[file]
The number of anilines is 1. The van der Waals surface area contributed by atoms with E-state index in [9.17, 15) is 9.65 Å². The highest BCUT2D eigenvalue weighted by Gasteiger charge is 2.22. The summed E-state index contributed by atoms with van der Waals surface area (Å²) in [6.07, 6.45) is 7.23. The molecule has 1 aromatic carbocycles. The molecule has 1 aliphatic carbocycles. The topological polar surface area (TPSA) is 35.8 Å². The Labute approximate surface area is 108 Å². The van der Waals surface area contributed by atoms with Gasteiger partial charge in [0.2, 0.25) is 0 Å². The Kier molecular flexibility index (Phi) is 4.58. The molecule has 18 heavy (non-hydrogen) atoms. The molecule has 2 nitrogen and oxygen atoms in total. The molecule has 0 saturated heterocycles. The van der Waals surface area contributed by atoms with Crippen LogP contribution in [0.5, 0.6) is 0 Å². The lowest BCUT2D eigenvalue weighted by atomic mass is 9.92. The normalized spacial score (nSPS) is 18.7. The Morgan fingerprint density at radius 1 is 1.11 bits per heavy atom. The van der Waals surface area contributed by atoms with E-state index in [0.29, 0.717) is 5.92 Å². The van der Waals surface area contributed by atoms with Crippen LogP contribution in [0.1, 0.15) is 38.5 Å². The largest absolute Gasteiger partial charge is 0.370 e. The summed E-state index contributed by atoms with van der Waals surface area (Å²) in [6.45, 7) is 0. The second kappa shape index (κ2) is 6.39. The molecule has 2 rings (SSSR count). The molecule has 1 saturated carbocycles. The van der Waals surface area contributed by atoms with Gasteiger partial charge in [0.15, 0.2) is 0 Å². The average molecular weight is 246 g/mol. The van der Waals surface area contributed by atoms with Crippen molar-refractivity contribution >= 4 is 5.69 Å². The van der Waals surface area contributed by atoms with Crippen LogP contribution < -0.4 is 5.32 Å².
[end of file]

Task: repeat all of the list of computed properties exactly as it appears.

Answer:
The number of anilines is 1. The van der Waals surface area contributed by atoms with E-state index in [9.17, 15) is 9.65 Å². The highest BCUT2D eigenvalue weighted by Gasteiger charge is 2.22. The summed E-state index contributed by atoms with van der Waals surface area (Å²) in [6.07, 6.45) is 7.23. The molecule has 1 aromatic carbocycles. The molecule has 1 aliphatic carbocycles. The topological polar surface area (TPSA) is 35.8 Å². The Labute approximate surface area is 108 Å². The van der Waals surface area contributed by atoms with Gasteiger partial charge in [0.2, 0.25) is 0 Å². The Kier molecular flexibility index (Phi) is 4.58. The molecule has 18 heavy (non-hydrogen) atoms. The molecule has 2 nitrogen and oxygen atoms in total. The molecule has 0 saturated heterocycles. The van der Waals surface area contributed by atoms with Crippen LogP contribution in [0.5, 0.6) is 0 Å². The lowest BCUT2D eigenvalue weighted by atomic mass is 9.92. The normalized spacial score (nSPS) is 18.7. The Morgan fingerprint density at radius 1 is 1.11 bits per heavy atom. The van der Waals surface area contributed by atoms with E-state index in [0.29, 0.717) is 5.92 Å². The van der Waals surface area contributed by atoms with Crippen LogP contribution in [0.1, 0.15) is 38.5 Å². The largest absolute Gasteiger partial charge is 0.370 e. The summed E-state index contributed by atoms with van der Waals surface area (Å²) in [6.45, 7) is 0. The second kappa shape index (κ2) is 6.39. The molecule has 2 rings (SSSR count). The molecule has 1 saturated carbocycles. The van der Waals surface area contributed by atoms with Gasteiger partial charge in [0.15, 0.2) is 0 Å². The average molecular weight is 246 g/mol. The van der Waals surface area contributed by atoms with Crippen molar-refractivity contribution >= 4 is 5.69 Å². The van der Waals surface area contributed by atoms with Crippen LogP contribution < -0.4 is 5.32 Å².